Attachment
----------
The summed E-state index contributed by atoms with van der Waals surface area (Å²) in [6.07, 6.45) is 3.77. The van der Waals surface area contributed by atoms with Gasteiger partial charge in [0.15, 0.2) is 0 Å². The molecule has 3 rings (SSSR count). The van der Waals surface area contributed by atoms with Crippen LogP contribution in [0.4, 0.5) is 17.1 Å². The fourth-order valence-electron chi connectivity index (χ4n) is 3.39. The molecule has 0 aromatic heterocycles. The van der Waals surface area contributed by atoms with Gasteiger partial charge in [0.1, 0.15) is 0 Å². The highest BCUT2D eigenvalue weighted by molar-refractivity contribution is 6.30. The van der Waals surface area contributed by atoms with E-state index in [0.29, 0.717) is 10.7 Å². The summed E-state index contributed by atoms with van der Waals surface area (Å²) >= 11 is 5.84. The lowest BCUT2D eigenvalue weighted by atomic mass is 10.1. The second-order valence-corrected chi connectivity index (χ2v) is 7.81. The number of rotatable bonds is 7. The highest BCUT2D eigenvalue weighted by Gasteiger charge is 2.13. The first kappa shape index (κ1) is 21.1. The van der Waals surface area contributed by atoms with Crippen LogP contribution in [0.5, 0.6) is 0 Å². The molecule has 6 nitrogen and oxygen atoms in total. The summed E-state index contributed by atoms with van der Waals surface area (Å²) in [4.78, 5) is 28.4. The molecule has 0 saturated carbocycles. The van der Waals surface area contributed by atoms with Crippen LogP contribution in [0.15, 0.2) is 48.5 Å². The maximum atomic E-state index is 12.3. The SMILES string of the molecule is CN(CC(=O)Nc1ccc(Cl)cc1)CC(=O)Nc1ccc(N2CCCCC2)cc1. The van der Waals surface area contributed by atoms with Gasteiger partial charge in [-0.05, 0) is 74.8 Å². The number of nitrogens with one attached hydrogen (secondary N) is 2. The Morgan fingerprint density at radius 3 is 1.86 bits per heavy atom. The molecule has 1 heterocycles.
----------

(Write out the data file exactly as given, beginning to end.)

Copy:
The summed E-state index contributed by atoms with van der Waals surface area (Å²) in [6.07, 6.45) is 3.77. The van der Waals surface area contributed by atoms with Gasteiger partial charge in [0.15, 0.2) is 0 Å². The molecule has 3 rings (SSSR count). The van der Waals surface area contributed by atoms with Crippen LogP contribution in [0.4, 0.5) is 17.1 Å². The fourth-order valence-electron chi connectivity index (χ4n) is 3.39. The molecule has 0 aromatic heterocycles. The van der Waals surface area contributed by atoms with Gasteiger partial charge in [0.1, 0.15) is 0 Å². The highest BCUT2D eigenvalue weighted by molar-refractivity contribution is 6.30. The van der Waals surface area contributed by atoms with E-state index in [0.29, 0.717) is 10.7 Å². The summed E-state index contributed by atoms with van der Waals surface area (Å²) >= 11 is 5.84. The lowest BCUT2D eigenvalue weighted by atomic mass is 10.1. The second-order valence-corrected chi connectivity index (χ2v) is 7.81. The number of rotatable bonds is 7. The highest BCUT2D eigenvalue weighted by Gasteiger charge is 2.13. The first kappa shape index (κ1) is 21.1. The van der Waals surface area contributed by atoms with Crippen LogP contribution in [0.5, 0.6) is 0 Å². The molecule has 6 nitrogen and oxygen atoms in total. The summed E-state index contributed by atoms with van der Waals surface area (Å²) in [4.78, 5) is 28.4. The molecule has 0 saturated carbocycles. The van der Waals surface area contributed by atoms with Crippen LogP contribution in [0.15, 0.2) is 48.5 Å². The maximum atomic E-state index is 12.3. The SMILES string of the molecule is CN(CC(=O)Nc1ccc(Cl)cc1)CC(=O)Nc1ccc(N2CCCCC2)cc1. The van der Waals surface area contributed by atoms with Gasteiger partial charge in [-0.05, 0) is 74.8 Å². The number of nitrogens with one attached hydrogen (secondary N) is 2. The Morgan fingerprint density at radius 3 is 1.86 bits per heavy atom. The molecule has 1 heterocycles.